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Ten ways Medicare Advantage plans differ from traditional Medicare

Written by Diane Archer

There is a lot of confusion surrounding Medicare Advantage plans, commercial health insurance for people with Medicare, and the ways Medicare Advantage plans differ from traditional Medicare. You are likely to hear about their low upfront costs relative to traditional Medicare and their “extra” benefits. But, what you hear may be very different from what you get.

While Medicare Advantage plans are far more heavily regulated than commercial insurance in the private sector, they still have all of the core failings of commercial insurance–for individuals, for taxpayers and for the public good.

  1. Restricted choice: Medicare Advantage plans limit the doctors and hospitals enrollees can use and generally have little incentive to include providers who deliver value in their networks. They generally do not compete with one another to deliver value and meet the needs of Americans who need costly care. For this reason, sicker people are more likely to disenroll from them.
  2. Meaningless choice: Medicare Advantage plans do not offer people information that would allow them to understand what they will pay out of pocket when they need costly care and which doctors and hospitals they will be able to use.
  3. Inequitable: Medicare Advantage plans shift costs to people most needing care; high deductibles, copays and an out-of-pocket cap of nearly $7,000 each year undermine access and ration people’s care based on their ability to pay.
  4. Unreliable coverage: Medicare Advantage plans cannot offer reliable coverage or continuity of care as they are constantly changing the products and services they offer, the providers in their network, as well as their enrollees’ cost-sharing obligations. And, at times, they are pulling out of the market altogether.
  5. Unsustainable: Medicare Advantage plans cannot rein in costs or slow down the rate of growth in health care spending.
  6. Inefficient: Medicare Advantage plans drive up costs through the time, money and personnel they require for billing and other insurance-related administrative activities.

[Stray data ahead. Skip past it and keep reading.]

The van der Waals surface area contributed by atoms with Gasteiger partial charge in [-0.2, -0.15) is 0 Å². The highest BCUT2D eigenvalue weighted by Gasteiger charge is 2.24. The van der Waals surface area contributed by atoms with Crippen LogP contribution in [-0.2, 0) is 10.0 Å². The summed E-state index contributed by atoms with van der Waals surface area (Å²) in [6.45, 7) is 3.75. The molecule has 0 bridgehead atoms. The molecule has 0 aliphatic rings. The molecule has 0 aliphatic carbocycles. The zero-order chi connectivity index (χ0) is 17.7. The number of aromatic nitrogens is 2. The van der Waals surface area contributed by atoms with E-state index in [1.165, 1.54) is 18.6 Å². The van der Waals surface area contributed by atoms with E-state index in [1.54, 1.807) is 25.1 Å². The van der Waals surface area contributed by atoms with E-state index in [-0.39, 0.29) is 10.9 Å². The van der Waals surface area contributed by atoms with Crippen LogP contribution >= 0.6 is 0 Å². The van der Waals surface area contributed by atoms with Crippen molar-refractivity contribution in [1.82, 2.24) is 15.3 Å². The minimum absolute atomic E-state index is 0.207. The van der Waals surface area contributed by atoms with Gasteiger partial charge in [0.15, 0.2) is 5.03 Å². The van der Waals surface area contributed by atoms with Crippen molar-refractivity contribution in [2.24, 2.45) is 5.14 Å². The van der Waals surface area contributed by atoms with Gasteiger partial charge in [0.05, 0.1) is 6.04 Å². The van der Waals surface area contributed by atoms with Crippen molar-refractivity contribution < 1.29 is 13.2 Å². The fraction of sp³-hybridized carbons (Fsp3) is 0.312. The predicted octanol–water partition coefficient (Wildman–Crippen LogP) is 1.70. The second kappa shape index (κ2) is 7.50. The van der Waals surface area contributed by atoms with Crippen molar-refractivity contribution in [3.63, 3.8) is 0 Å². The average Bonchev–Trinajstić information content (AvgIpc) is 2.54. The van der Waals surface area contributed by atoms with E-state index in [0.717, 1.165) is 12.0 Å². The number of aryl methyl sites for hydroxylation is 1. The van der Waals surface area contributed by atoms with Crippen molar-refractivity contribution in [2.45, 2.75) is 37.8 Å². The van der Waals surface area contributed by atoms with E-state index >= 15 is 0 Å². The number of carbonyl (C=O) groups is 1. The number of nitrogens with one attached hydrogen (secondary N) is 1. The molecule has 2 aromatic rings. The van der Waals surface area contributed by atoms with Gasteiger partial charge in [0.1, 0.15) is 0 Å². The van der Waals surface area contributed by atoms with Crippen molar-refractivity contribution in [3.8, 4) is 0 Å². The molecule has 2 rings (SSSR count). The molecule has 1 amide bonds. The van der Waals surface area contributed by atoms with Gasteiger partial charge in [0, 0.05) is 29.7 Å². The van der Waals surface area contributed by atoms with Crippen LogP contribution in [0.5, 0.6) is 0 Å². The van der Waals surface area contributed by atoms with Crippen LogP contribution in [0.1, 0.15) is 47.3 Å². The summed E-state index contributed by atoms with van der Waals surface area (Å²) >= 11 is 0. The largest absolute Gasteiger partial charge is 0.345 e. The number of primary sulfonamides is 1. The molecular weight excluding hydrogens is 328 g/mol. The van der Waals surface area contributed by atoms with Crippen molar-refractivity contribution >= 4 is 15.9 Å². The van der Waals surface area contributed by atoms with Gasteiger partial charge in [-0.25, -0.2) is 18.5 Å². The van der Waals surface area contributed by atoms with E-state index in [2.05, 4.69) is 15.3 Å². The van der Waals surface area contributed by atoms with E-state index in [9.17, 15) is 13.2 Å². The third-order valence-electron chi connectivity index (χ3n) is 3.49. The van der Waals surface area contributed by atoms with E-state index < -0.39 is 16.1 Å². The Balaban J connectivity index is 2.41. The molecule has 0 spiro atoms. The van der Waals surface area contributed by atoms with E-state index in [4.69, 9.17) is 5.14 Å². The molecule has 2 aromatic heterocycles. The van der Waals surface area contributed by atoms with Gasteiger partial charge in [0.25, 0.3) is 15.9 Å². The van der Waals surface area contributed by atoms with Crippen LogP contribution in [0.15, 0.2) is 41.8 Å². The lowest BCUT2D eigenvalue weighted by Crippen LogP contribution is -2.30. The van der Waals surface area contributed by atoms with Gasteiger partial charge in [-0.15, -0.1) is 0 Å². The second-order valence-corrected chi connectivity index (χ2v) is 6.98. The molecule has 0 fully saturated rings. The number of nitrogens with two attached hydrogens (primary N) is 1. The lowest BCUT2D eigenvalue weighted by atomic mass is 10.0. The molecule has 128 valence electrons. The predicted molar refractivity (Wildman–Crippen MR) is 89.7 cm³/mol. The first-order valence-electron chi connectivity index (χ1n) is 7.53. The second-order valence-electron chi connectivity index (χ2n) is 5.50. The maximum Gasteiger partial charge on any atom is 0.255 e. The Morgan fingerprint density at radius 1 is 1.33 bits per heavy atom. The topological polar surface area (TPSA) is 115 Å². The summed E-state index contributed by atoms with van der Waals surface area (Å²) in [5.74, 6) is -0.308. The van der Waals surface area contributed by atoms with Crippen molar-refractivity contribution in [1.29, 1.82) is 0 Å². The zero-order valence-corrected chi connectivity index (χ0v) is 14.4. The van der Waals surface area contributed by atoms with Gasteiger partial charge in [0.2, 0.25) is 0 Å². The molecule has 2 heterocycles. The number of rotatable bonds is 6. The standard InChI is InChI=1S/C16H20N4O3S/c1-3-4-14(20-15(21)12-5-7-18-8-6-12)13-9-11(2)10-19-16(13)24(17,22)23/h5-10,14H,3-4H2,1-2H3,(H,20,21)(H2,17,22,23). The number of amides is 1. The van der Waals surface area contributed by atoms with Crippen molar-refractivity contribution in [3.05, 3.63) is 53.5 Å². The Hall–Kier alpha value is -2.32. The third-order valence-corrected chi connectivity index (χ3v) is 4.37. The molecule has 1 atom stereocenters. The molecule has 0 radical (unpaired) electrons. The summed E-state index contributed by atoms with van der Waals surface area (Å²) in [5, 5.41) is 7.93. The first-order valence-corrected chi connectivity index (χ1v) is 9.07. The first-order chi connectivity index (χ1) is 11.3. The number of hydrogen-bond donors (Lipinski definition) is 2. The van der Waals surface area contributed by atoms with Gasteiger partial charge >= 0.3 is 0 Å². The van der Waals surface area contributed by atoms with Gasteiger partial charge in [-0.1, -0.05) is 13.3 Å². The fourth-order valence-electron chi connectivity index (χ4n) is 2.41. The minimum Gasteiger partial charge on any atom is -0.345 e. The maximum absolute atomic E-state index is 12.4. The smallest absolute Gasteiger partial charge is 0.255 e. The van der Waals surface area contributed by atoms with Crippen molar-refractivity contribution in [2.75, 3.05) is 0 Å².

7. Profit-driven: With a few notable exceptions such as Kaiser, Intermountain and Geisinger, Medicare Advantage plans are obligated to put shareholders first, with incentives to maximize profits and delay and deny medically necessary care.
  8. No innovation for the public good: Medicare Advantage plans have no incentive to innovate for the public good or disclose information about medical protocols, devices and other treatments that would benefit the public at large. What they learn about what’s working and not working in our health care system, they tend to keep to themselves.
  9. Unaccountable: Medicare Advantage plans treat much of their operations as proprietary, preventing needed oversight and public understanding of areas where they are failing consumers.
  10. Unethical: Medicare Advantage plans may engage in fraudulent and illegal behavior. The federal government cannot always oversee them effectively and hold them accountable for inappropriate behavior, let alone illegal activities.

With Medicare for All, there would be no need for Medicare Advantage plans. Everyone would have an improved and expanded Medicare, with freedom to use the doctors and hospitals of their choice anywhere in the nation and without premiums, deductibles and copays. If you support Medicare for All, please let your members of Congress know. Sign this petition.

Here’s more from Just Care:



  • I had a dear friend who signed up for a Medicare Advantage plan. She asked her doctor three years running about a lump on her breast and he always said it was nothing. Then she was diagnosed with Stage 3 breast cancer, had chemo, radiation and a mastectomy but the cancer had metastasized. She died in February 2018.

  • Like every form of insurance there are both good and bad MA-PD plans.

    Some MA-PD plans allow the use of out of network options.

    CMS provides a quality star system which allows one to weed out the low performing (one or two star) plans.

  • Wow, you REALLY hate these plans! I guess I must be incredibly lucky then. I’ve think I have excellent care, plus was able to continue using my same doctors and clinics, including eye and dental care. I get appointments as soon as I need them, quick referrals to any specialists. Their “ask a nurse questions” and help line is excellent and I’ve benefited from using them. That’s sad if these plans are as terrible as you say here, but I want to let you know, they are not all bad. I’m grateful I have mine.

    • Yes, you have been lucky! If you get really sick and need very expensive care, I hope that you will get the same good care, but there is really no incentive for a for-profit insurance company to provide it if they can get away with not providing it. Furthermore, there is no guarantee that your doctor or clinic will still be participating in your plan the next time you call for an appointment, but you will be stuck in your plan until the next open enrollment period. If you develop
      pre-existing conditions, will you be able to buy a Medigap or supplemental policy if you want to return to Traditional Medicare? Yes, you have been lucky—so far!

  • My wife and I have Medicare Advantage plans for a number of years. We are happy with the coverage and their approval process. Costs are reasonable. A great assistance in choosing the right plan in the “Medicare and You” publication what we receive every year from CMS.

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